The Three Pillars of Modernisation

The Three Pillars of Modernisation

Sally Eaves 03/12/2021
The Three Pillars of Modernisation

Digital transformation is reshaping work and experiences across all industries and all walks of life.

Acceleration in the adoption of Artificial Intelligence (AI), Automation, Cloud, Edge Computing, IoT, Blockchain and 5G has brought us to the brink of a new era of convergence and integration. This, in turn, is driving huge new volumes of data, which, correctly harnessed, are creating new opportunities for the next generation of cognitive enterprises.

But to capitalise on these opportunities, such businesses need to focus on more than just technology. Modernisation requires just as much emphasis on culture, people, skills and shared values.

With every business context different, such modernisation can take many forms. This piece focuses on the three vital pillars that should always be considered to support strategy development and, critically, bring that strategy to life. This will help enable your business to build and modernise applications to maximise both agility and return on investment, whilst also reducing technical debt and the risk of organisational disruption. 

Pillar 1: People and Processes 

People and processes are key to every successful modernisation. Indeed, a lack of IT and business alignment has been identified as one of the leading reasons for IT project failure for many years. Project success is driven not just by our technology and data investments - but by sustained investment in people and organisation too.

So how can we better align our organisation and catalyse its modernisation? One approach is to apply enterprise design thinking to better drive alignment between stakeholders and initiative sponsors across business and IT throughout business units development and operations. Encapsulated by the co-creation, co-execution and co-operation ethos of IBM Garage, which offers on-location incubation for rapid innovation, this proven approach gets to the heart of users’ problems to deliver focused, empathy-driven solutions. It really is people, tech and culture in partnership. 

Pillar 2: Shared Values 

Behind every meaningful and sustained modernisation is a clear and shared purpose. The impact to business and the impact to society must be centre stage.

To come together on purpose and to optimise our capacity for modernisation, we need to think about who is building this future, and, ultimately, who it is for. Inclusion, diversity and belonging are at the heart of creating shared value while also being a key catalyst for innovation, as multiple studies have shown. We can do well by doing good.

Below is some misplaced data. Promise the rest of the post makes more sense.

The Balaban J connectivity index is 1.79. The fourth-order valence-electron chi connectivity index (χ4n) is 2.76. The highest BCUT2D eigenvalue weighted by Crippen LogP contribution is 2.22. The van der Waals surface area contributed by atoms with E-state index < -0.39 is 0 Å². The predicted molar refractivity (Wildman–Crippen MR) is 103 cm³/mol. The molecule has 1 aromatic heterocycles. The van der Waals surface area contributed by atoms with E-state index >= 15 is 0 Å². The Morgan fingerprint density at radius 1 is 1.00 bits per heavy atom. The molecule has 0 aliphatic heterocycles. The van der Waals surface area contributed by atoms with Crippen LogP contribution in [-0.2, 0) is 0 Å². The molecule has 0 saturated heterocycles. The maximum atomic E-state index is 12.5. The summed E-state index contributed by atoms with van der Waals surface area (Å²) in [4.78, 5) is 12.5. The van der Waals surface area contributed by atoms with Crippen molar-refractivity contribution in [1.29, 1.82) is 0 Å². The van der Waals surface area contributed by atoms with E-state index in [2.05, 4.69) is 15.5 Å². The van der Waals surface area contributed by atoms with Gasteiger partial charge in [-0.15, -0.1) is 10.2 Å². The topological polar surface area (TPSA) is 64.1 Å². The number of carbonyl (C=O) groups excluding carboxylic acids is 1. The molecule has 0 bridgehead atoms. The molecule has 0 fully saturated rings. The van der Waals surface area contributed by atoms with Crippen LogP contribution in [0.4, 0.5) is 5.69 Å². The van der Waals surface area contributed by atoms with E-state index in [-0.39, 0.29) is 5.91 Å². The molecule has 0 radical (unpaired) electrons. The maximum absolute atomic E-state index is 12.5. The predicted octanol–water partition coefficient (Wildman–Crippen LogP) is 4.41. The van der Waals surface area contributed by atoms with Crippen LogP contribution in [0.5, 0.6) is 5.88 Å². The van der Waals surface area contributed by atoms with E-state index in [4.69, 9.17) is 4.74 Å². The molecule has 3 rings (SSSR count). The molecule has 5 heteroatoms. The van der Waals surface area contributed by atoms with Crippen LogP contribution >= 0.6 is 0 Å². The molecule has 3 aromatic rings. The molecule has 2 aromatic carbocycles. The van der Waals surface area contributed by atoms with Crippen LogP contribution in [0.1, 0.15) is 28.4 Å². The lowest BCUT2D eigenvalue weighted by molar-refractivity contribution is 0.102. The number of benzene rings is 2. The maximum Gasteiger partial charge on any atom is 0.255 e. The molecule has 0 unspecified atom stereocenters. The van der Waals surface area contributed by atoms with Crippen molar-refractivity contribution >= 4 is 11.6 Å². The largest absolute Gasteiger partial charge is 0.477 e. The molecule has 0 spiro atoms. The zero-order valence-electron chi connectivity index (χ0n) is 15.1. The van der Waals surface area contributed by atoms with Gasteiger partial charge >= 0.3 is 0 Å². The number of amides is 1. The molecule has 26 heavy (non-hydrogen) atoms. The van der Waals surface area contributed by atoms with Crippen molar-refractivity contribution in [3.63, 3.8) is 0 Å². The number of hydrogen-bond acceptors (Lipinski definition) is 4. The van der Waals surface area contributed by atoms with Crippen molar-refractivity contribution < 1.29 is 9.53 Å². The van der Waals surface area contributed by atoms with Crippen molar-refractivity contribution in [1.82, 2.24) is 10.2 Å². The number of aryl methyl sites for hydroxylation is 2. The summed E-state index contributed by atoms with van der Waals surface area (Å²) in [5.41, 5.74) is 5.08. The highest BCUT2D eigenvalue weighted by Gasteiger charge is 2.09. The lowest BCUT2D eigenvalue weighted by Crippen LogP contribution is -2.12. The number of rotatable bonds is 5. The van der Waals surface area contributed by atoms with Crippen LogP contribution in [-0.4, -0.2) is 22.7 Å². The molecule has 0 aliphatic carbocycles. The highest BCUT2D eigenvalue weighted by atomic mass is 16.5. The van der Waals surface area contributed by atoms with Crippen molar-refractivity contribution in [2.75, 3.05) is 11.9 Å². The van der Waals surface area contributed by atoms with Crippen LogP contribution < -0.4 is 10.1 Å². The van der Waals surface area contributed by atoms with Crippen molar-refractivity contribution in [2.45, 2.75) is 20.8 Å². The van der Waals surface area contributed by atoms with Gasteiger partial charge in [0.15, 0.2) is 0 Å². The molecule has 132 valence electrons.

And this is not about simply doing “one good thing”. It’s about a sustained and embedded commitment that starts with culture, values and investment in people across a diversity of experience - and is reflected in the technology that is imagined, designed and ultimately created.


Pillar 3: Technology and Architecture 

Finally, it is essential to align and integrate applications, data and systems to create an infrastructure that is agile and responsive to change – and nowhere has the need been more evident than in the IT resilience and business continuity demands triggered by COVID-19.

This requires strategic reflection, prioritisation and balance. On the one hand, it means reducing operational costs and technical debt by, for example, squeezing the cost of maintaining and running current applications. And on the other, it is focused on selecting and introducing new technologies to improve cybersecurity, enhance stakeholder engagement and re-energise and personalise employee and customer experience by drawing on data-driven insights from using AI and machine learning. 

In increasingly hybrid and multi-cloud environments, key success factors will include development time and cost, operational integration, the quality and accessibility of technology support, visibility, security and governance. Trusted partnerships can make a critical difference here, not least through the availability of external expertise and reference architectures to provide a clear roadmap to build, extend and deploy an application.

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Sally Eaves

Tech Expert

Dr. Sally Eaves is a highly experienced Chief Technology Officer, Professor in Advanced Technologies and a Global Strategic Advisor on Digital Transformation specialising in the application of emergent technologies, notably AI, FinTech, Blockchain & 5G disciplines, for business transformation and social impact at scale. An international Keynote Speaker and Author, Sally was an inaugural recipient of the Frontier Technology and Social Impact award, presented at the United Nations in 2018 and has been described as the ‘torchbearer for ethical tech’ founding Aspirational Futures to enhance inclusion, diversity and belonging in the technology space and beyond.

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